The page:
So off I went.  Everything was pretty uneventful the first 12-13 miles.  Then I arrived in KOP.  It was after 11 at night.  I had my little paper out so I knew which road to get off the trail at.  Unfortunately, that road was an overpass OVER the trail so I couldn't get on it.  I went further and at the next road, I turned there.  I got out my phone and plugged in SRT into it so that I would have a map to follow.  I was able to make my way back to the road I was supposed to be on.  The first couple of roads/miles were great.  Big, roomy sidewalks, well lit.  It was perfect.  I just spent some time waiting at traffic lights but no big deal.  Then I had to make a turn and the road had no sidewalks and no shoulders.  It was also SO BUSY!  Ugh.  I decided not to turn and then went to another road.  That road wasn't any better but I needed to get to the SRT.  I won't go into all the details but I did some crazy stuff and eventually I made it to the road that leads to the SRT.  It also took me way longer because I had to keep stopping to figure out what to do.
I was moving WAY Faster than the traffic on 422, HA HA!!

  Then I made it to the pedestrian bridge that is part is 422 that leads to the SRT and huge sign that said "TRAIL DETOUR, TRAIL CLOSED"  I was like "NOOOOOOOOOOOOOOOOOOOOOOOOOOOOOOOOOOO!!!!!!!!!"  The entrance wasn't completely closed off and I couldn't see anything completely hazardous so I squeeze through and went for it.  There were all these construction vehicles and dudes all up on 422 so I was worried I would get yelled at but no one seemed to notice me.  There were more signs when I got down off the bridge but just squeezed through.  Phew!  Finally I made it to SRT!  Even though I had never been this far down on the trail, I knew I just stayed on here all the way to the finish at the Art Musuem steps in Philly.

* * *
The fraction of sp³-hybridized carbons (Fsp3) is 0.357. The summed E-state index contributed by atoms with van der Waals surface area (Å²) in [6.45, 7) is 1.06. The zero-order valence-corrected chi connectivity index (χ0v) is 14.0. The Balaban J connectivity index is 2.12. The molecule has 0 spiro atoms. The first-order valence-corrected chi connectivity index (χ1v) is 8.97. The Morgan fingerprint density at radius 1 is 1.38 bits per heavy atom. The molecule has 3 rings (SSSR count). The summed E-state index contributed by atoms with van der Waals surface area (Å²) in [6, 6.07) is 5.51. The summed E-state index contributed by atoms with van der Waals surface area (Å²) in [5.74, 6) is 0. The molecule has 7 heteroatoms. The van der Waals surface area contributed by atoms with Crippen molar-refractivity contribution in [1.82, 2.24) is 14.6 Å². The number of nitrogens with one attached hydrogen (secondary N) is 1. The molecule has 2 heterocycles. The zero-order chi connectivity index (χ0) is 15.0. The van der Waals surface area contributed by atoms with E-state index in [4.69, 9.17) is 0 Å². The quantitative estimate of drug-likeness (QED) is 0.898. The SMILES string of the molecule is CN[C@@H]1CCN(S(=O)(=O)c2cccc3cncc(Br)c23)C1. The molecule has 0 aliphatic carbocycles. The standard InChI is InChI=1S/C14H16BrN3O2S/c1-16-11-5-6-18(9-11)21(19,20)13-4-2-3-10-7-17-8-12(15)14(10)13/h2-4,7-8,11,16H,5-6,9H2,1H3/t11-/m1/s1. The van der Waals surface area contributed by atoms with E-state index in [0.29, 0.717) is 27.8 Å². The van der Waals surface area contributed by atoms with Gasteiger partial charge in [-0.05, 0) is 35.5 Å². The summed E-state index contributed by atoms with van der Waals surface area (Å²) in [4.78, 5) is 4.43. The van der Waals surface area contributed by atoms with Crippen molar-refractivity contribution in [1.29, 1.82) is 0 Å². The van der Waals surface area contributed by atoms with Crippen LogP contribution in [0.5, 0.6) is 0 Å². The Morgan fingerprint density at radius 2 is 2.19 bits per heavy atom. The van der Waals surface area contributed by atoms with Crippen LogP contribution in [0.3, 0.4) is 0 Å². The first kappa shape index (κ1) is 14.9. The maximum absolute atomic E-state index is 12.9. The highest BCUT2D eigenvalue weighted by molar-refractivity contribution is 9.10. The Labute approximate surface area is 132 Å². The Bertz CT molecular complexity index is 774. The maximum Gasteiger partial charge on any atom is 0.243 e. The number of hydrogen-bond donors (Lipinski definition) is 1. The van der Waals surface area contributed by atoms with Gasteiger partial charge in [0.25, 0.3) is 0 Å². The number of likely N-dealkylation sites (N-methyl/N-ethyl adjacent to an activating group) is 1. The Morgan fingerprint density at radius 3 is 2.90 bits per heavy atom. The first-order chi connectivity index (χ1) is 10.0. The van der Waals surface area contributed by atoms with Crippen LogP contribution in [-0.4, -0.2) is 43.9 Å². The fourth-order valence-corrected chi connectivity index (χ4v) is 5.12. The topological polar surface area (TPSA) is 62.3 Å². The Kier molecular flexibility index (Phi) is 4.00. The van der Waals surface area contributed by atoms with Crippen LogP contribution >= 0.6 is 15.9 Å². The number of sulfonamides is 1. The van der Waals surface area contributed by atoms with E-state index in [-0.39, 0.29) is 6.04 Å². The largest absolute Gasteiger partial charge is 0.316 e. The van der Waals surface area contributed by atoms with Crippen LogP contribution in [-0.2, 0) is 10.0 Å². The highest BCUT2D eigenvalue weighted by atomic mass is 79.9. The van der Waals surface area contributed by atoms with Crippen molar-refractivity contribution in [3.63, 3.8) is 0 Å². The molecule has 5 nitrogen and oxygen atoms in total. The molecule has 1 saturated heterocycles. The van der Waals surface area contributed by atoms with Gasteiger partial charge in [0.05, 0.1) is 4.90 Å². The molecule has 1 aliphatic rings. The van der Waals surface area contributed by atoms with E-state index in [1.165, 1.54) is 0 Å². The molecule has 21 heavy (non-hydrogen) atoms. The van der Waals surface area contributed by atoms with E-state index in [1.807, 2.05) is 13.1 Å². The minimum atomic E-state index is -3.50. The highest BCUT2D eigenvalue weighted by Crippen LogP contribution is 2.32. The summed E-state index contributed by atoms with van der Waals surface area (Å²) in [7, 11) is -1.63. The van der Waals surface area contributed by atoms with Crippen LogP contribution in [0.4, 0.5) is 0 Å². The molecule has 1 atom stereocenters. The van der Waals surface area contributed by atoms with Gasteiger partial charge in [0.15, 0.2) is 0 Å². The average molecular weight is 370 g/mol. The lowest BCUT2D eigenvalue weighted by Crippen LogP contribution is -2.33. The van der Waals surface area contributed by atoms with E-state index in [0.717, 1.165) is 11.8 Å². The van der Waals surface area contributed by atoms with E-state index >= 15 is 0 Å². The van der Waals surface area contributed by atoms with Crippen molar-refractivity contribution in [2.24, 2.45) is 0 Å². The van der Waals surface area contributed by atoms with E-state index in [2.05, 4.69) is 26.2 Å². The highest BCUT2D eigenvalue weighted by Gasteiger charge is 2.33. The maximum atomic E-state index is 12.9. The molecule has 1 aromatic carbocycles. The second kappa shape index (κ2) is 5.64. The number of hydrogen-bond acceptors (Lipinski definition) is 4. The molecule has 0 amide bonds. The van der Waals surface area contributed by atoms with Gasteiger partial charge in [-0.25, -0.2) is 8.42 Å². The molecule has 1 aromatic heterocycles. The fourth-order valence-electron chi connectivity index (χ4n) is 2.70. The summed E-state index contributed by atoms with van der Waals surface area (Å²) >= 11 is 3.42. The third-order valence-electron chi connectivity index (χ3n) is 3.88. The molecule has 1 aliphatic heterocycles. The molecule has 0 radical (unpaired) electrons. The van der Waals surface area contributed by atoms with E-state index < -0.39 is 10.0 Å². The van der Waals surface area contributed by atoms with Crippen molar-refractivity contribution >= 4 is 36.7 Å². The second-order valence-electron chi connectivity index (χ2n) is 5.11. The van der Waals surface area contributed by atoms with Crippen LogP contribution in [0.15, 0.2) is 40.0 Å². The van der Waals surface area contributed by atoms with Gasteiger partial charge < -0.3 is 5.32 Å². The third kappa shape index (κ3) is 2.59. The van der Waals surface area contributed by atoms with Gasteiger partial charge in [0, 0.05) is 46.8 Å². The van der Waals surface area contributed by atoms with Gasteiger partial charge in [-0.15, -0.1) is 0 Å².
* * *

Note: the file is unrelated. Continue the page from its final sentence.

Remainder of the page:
honestly, I have no idea where this is! 
I was at about 17 miles.  I took a few minutes here to put new batteries in my headlamp, eat some chomps, pee and just recover from the stress of trying to figure out the best way to get to this point.   When I started back again, I saw lots of eyes glowing in my headlamp, so creepy!  Over the course of my journey, I saw deer, groundhogs, cats, skunks, chipmunks, squirrels, geese and foxes.  I also saw lots of drunk people stumbling home from the bars in Manyunk.  Around mile 22 or so I knew my water supply was not so great.  Since I had no support, I carried as much water and fuel as I could.  I did my best to conserve, just taking a sip every once in a while.  I ran out completely around mile 32 but I was close to Kelly Drive where I knew I could fill up at the new water station.  I reached the Art Musuem steps at 37.2  miles, a little less than 7.5 hours and 3 something AM.  It felt good to have accomplished that.  The Blue Route team took my picture and drove me around to my car.  I wished them well and we went our separate ways. 
Happy to have reached my final destination!
I've never been a part of one of this big relays across the country before so I didn't know really what to expect.  I really liked being a part of something  really big and that it's sole purpose is to help people who need it.  There was a sign up fee but that money went to the charities and you could also choose to fund raise in addition to this fee.  After signing up, the charity I chose, War Child actually reached out to me and offered assistance as far as the fundraising.  United Relay also set up a page for each participant which you were able to customize.  I thought this was really great because that is definitely one of the biggest barriers to people fundraising.
Philly Art Museum

I hope the United Relay had a good first year and will be back for more.  I think it was a great first effort and just some little things here and there and it will be something many people will want to be a part of. 

1 comment:

  1. I love how you are just like...yeah oh well it's now 37 miles! You are a rockstar my friend!!!